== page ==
Cyber security is a big topic these days, and the largest data breaches tend to get a lot of media coverage. For this reason, data losses associated with major retailers, like the one suffered by Target or Home Depot, are probably already on your radar. But you may not know about the security leaks that saw the largest numbers of records compromised. In this article, we’ll cover the security breaches that affected a combined total of over 505 million people.


Court Ventures Exposes 200 Million Customer Records

This data breach occurred in 2012, and reportedly remains the biggest data breach to date. A company called Court Ventures was the culprit in this case. However, since the company is associated with credit-reporting agency Experian, the headlines suggest a much bigger catastrophe.

Before Court Ventures was acquired by Experian, the company sold information to third parties. One of their customers was a Vietnamese fraudster service. This fraudster service provided its own customers the ability to look up personally identifiable information on American citizens. All this was done through a database called U.S. Info Search, which was owned by Court Ventures.

When the Secret Service approached Experian about illegal activity on the Vietnamese end, the company had already acquired Court Ventures. In fact, the data breach continued for 10 months after Court Ventures changed ownership.

According to different news sources, the number of potentially affected customers is 200 million, which is the total number of records that were stored in the database. According to Experian, the only records that were affected by this breach were the ones from the U.S. Info Search database.

In a statement from Experian in 2014, the company reiterates that its own database was not breached. Additionally, the number of records breached is estimated to be much lower than 200 million. However, the company still can’t find a way to identify which customers were actually affected by the search. Therefore, none of the potential victims were notified then or now.


Hackers Accessed 160 Million Credit and Debit Cards and 800,000 Bank Accounts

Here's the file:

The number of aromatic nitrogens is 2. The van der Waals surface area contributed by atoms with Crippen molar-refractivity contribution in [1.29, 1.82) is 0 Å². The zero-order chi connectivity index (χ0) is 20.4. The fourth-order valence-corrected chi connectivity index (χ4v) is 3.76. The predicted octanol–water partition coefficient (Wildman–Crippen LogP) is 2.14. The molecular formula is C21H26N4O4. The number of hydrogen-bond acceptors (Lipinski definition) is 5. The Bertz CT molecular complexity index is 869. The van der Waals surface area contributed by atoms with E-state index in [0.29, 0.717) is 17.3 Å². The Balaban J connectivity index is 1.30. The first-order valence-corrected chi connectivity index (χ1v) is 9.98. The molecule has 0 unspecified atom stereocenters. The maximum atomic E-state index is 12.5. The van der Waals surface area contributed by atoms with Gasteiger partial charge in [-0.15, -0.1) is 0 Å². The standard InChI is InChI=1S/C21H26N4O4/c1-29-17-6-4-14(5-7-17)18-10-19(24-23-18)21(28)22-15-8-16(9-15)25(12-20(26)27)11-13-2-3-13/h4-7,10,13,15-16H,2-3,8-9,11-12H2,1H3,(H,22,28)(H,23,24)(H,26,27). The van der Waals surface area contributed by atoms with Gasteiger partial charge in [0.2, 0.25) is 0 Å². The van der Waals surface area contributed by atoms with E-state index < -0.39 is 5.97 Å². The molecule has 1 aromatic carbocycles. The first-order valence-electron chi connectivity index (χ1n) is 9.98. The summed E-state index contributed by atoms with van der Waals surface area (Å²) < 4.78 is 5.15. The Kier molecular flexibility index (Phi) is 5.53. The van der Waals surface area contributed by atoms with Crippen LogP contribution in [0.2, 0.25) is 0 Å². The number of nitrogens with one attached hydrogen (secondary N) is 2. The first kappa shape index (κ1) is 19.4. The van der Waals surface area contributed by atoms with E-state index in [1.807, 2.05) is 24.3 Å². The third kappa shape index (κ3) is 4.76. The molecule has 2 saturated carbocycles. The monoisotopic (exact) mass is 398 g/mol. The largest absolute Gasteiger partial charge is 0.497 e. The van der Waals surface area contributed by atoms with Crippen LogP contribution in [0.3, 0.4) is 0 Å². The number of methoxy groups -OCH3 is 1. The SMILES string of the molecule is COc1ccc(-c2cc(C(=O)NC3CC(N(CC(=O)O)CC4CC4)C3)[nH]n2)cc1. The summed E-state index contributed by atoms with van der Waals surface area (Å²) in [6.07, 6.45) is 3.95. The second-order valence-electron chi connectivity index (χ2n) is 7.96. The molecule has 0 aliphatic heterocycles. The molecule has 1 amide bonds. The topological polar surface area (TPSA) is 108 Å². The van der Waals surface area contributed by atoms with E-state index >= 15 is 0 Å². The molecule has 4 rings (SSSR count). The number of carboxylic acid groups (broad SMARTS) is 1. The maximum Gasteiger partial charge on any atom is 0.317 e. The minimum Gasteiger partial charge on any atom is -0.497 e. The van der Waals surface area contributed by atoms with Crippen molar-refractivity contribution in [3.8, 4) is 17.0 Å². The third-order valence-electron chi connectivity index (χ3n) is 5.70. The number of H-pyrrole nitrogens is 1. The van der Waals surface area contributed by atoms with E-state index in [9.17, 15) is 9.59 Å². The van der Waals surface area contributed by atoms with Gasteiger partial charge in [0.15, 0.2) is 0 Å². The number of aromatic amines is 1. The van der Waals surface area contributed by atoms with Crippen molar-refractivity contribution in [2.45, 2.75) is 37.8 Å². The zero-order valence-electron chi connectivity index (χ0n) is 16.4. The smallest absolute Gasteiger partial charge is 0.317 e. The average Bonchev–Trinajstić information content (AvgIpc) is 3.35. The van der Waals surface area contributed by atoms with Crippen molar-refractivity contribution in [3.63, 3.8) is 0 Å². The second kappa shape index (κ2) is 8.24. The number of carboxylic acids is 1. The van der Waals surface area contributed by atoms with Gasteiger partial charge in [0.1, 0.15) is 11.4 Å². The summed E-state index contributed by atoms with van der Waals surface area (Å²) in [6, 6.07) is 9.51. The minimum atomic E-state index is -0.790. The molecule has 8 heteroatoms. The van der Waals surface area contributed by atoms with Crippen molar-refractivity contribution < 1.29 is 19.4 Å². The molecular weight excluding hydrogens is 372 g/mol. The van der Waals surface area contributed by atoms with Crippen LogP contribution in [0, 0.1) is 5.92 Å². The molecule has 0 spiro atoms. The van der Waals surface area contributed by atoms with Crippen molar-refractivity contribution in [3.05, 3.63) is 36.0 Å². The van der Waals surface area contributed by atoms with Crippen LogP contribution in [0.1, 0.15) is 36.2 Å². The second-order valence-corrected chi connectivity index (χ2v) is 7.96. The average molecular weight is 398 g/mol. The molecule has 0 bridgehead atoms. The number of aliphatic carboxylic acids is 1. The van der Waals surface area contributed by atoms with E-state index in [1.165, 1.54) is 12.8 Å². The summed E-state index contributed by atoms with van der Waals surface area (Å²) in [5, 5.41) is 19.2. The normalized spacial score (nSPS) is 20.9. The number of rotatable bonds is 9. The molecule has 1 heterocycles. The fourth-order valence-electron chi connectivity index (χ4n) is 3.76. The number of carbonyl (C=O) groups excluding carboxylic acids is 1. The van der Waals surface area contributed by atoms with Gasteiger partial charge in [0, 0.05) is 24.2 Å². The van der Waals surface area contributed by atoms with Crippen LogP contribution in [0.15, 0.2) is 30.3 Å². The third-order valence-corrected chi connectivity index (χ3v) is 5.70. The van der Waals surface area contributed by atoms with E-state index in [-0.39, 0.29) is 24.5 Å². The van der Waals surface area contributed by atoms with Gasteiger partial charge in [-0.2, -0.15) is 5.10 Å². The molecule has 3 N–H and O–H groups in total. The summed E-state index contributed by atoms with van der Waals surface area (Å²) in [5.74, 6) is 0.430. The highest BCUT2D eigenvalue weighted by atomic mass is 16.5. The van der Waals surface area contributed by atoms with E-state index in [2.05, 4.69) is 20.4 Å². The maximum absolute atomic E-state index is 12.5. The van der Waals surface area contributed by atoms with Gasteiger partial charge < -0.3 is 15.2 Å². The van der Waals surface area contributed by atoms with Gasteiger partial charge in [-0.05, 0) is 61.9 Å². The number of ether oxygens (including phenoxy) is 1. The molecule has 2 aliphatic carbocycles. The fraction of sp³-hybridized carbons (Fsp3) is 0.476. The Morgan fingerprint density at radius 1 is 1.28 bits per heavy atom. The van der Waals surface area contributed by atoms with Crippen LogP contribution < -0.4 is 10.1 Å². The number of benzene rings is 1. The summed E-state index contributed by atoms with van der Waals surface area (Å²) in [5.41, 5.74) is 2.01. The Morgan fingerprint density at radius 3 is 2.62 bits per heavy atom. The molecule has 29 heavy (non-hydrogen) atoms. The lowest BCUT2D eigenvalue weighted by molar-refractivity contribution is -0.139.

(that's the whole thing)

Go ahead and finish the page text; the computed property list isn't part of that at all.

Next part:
Over a period of 7 years, a hacking ring made out like bandits while companies around the world lost an aggregate of at least $300 million. A group of 6 hackers, 5 of them Russian, the other from the Ukraine, were able to steal more than 160 million credit and debit card numbers and target over 800,00 bank accounts. They even penetrated the servers used by the Nasdaq stock exchange.

The cyberattacks occurred between 2005 and 2015, but most of them happened in 2008 and 2009. The hackers attacked banks and payment processors, but they also went after chain stores like 7-Eleven.

Instead of using the stolen information themselves, the hackers sold credit and debit card information to middlemen. U.S. credit card numbers sold for $10 each, Canadian cards for $15, and European cards for $50.

It’s impossible to determine how much money the hackers actually received, but the indictments indicate unbelievably large sums. The targeted institutions included Citibank, PNC Bank, Heartland Payment Systems, Global Payment Systems, and J.C. Penney.

The hackers went for big companies instead of individual customers, and managed to get away with it for a very long time. Unfortunately, so far only one of the men is in U.S. custody. The rest are still fighting extradition, but the Russian government is not cooperating with U.S. authorities.


145 Million Users Affected by eBay Hack

The third largest recorded data breach involved eBay. Between February and March of 2014, hackers were able to steal employee logins and use them to view and copy personal information for every eBay account holder. eBay didn’t mention how the hackers were able to log into the employees’ accounts.

The end result is that hackers may now have names, addresses, birth dates, email addresses, account passwords, and phone numbers for every eBay customer. Fortunately, the records didn’t include credit card numbers or Social Security numbers. According to eBay, the passwords were encrypted, but that doesn’t necessarily mean the hackers can’t decode them eventually.

As a consequence, eBay forced every customer to change their password upon logging in again. Customers are also urged to change passwords for their other accounts if they use the same passwords on different sites. It took eBay several weeks to announce the security breach—the company didn’t originally think any customer data had been accessed by the hackers.


Why Cyber Security Is a Priority for eFileCabinet

With breaches such as these, it’s easy to see why cyber security is and continues to be a big priority for eFileCabinet. We want to reassure you that your information is safe with us. Unlike eBay, we encrypt all of the information you store with us, not just your password. Plus, we utilize role-based user access which helps you control and limit the amount of information your employees can access. Last but not least, we allow you to verify the authenticity of your documents by providing your administrative users with an unalterable audit trail.